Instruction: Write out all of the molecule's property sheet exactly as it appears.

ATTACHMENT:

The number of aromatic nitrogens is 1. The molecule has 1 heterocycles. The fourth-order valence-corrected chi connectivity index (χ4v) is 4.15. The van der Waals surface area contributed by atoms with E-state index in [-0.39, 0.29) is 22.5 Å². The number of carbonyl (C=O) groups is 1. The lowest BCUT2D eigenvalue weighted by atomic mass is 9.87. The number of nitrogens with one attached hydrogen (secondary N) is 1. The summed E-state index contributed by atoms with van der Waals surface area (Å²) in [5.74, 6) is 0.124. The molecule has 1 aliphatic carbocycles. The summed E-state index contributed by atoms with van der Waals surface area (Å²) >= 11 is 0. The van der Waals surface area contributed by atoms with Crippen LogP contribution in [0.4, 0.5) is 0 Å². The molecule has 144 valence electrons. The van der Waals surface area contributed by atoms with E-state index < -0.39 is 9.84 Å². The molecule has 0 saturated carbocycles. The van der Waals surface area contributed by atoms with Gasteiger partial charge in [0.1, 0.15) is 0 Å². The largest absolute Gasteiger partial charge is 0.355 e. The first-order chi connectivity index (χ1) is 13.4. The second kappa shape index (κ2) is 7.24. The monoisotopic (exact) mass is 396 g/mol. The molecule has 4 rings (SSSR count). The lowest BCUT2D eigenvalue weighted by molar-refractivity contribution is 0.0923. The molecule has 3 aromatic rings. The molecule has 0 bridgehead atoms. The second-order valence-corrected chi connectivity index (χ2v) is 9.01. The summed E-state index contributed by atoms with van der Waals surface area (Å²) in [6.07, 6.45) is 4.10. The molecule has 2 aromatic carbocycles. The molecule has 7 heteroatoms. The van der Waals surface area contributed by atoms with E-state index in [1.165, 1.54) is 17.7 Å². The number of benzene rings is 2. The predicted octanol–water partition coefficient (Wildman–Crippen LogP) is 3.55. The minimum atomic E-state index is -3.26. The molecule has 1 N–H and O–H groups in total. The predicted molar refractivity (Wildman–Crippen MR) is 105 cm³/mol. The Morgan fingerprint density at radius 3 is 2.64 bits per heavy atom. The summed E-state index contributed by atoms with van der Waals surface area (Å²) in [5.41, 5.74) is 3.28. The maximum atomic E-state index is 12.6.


The number of aromatic nitrogens is 1. The molecule has 1 heterocycles. The fourth-order valence-corrected chi connectivity index (χ4v) is 4.15. The van der Waals surface area contributed by atoms with E-state index in [-0.39, 0.29) is 22.5 Å². The number of carbonyl (C=O) groups is 1. The lowest BCUT2D eigenvalue weighted by atomic mass is 9.87. The number of nitrogens with one attached hydrogen (secondary N) is 1. The summed E-state index contributed by atoms with van der Waals surface area (Å²) in [5.74, 6) is 0.124. The molecule has 1 aliphatic carbocycles. The summed E-state index contributed by atoms with van der Waals surface area (Å²) >= 11 is 0. The van der Waals surface area contributed by atoms with Crippen LogP contribution in [0.4, 0.5) is 0 Å². The molecule has 144 valence electrons. The van der Waals surface area contributed by atoms with E-state index < -0.39 is 9.84 Å². The molecule has 0 saturated carbocycles. The van der Waals surface area contributed by atoms with Gasteiger partial charge in [0.1, 0.15) is 0 Å². The largest absolute Gasteiger partial charge is 0.355 e. The first-order chi connectivity index (χ1) is 13.4. The second kappa shape index (κ2) is 7.24. The monoisotopic (exact) mass is 396 g/mol. The molecule has 4 rings (SSSR count). The lowest BCUT2D eigenvalue weighted by molar-refractivity contribution is 0.0923. The molecule has 3 aromatic rings. The molecule has 0 bridgehead atoms. The second-order valence-corrected chi connectivity index (χ2v) is 9.01. The summed E-state index contributed by atoms with van der Waals surface area (Å²) in [6.07, 6.45) is 4.10. The molecule has 2 aromatic carbocycles. The molecule has 7 heteroatoms. The van der Waals surface area contributed by atoms with E-state index in [1.165, 1.54) is 17.7 Å². The number of benzene rings is 2. The predicted octanol–water partition coefficient (Wildman–Crippen LogP) is 3.55. The minimum atomic E-state index is -3.26. The molecule has 1 N–H and O–H groups in total. The predicted molar refractivity (Wildman–Crippen MR) is 105 cm³/mol. The Morgan fingerprint density at radius 3 is 2.64 bits per heavy atom. The summed E-state index contributed by atoms with van der Waals surface area (Å²) in [5.41, 5.74) is 3.28. The maximum atomic E-state index is 12.6.